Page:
“Arsenic and Old Lace,” Joseph Kesselring’s macabre but often hilarious take on murder, dysfunctional family life and loneliness among the elderly, complete with frequent swipes at theater critics and members of law enforcement, is, some 70 years after its original marathon Broadway run, surprisingly lively, at least as evidenced by the current rendering by Theatre A La Carte, running weekends through May 21.
Under the energetic direction of Tom Williams (who also filled a pivotal role at the last minute) most of the cast seems to be perennially moving at high speed, including, at times, the supposedly fragile maiden aunties at the heart of the goings-on.
It must be said that this is undoubtedly one of the most physical interpretations of the play on record. There isn’t a loud noise or a character’s unexpected appearance, or the sudden reminder of the need to cover one’s tracks that isn’t met with an exaggerated gasp, athletic tumble or foot-high leap into midair. And, considering the play’s popularity (it must be on a stage somewhere at every minute of every day), this interpretation generally serves it well. Only rarely is all the exaggeration overdone.
For the uninitiated, the plot revolves around sisters Abby and Martha Brewster, who take it upon themselves in their later years to help lonely old men make the transition to the other world as painlessly as possible.
Surrounding the two loonies are the rest of the Brewster family, in which insanity definitely runs rampant. There’s Teddy, who, for some unexplained reason, thinks he’s Theodore Roosevelt; he spends much of his time in the cellar digging what he thinks are locks for the Panama Canal.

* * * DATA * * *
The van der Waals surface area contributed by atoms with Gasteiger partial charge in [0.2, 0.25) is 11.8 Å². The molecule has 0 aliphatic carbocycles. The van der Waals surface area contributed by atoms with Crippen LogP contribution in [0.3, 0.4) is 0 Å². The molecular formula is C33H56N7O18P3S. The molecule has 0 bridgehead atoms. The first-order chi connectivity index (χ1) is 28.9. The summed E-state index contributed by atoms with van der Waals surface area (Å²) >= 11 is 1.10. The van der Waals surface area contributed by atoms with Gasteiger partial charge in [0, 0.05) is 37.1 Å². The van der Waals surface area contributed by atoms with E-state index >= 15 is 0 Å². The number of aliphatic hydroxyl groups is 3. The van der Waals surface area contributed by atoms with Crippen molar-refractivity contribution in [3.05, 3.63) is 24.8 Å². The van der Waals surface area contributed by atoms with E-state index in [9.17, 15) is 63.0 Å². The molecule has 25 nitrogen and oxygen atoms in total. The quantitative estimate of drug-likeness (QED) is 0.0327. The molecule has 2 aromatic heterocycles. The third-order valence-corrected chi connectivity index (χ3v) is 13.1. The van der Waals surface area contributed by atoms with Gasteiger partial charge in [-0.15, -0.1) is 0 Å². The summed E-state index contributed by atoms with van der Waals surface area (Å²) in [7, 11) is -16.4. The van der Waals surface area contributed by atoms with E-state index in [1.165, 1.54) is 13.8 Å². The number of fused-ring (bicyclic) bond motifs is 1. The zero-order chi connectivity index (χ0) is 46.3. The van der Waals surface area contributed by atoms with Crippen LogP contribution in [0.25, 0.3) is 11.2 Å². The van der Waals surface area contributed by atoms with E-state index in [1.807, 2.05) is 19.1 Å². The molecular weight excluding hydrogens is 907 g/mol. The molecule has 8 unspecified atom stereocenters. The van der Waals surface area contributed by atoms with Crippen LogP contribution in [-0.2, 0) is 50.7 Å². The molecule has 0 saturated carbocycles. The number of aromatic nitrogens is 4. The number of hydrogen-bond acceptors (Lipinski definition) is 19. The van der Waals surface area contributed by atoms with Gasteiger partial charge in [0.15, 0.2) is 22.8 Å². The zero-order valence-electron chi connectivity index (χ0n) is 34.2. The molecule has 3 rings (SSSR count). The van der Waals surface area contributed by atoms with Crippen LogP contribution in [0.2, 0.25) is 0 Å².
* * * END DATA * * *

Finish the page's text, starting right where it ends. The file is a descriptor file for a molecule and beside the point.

And there’s Jonathan, on the lam from authorities, who has had far more plastic surgery than any of the celebrities making headlines today.
And, finally, there’s Mortimer, a drama critic who writes his reviews before he sees the plays. He spends much of this show’s running time deciding whether or not to marry his intended, the ever-patient Elaine.
Williams has assembled a wonderful cast of character actors to bring these zany individuals to life. As a kindhearted murderess, Marilyn Welsher is appropriately soft-spoken and totally convincing in the role of Abby; murderess number two, Pam Madison, is reminiscent of a young Angela Lansbury, imbuing Martha with a lively gait and expressive facial reactions.
Bernard Bosio has a grand time as the delusional Teddy, sounding as we can only imagine the former president might have. Valerine Keane brings a warranted naturalness to the role of Elaine.
Richard Weyhausen, with an assumed German accent, earns laughs as Dr. Einstein, Jonathan Brewster’s accomplice in crime. Williams is to be commended for taking over as the cynical, dimwitted critic, though he would do better to rein himself in a bit.
The real standout is Ed Schuldner, who totally inhabits the body of Jonathan, a menacing figure with stooped posture, beady eyes, and ever-expressive hands.
Shuldner’s acting is not the only notable. The set, replete with period pieces, is beautifully rendered.
‘Arsenic and Old Lace’
When: May 13, 14 and 20, 8 p.m.; May 15 and 21, 3 p.m.
Where: Community Church of Douglaston, 39-50 Douglaston Parkway
Tickets: $15; $12 for seniors and kids under 12.
Call (718) 631-4092.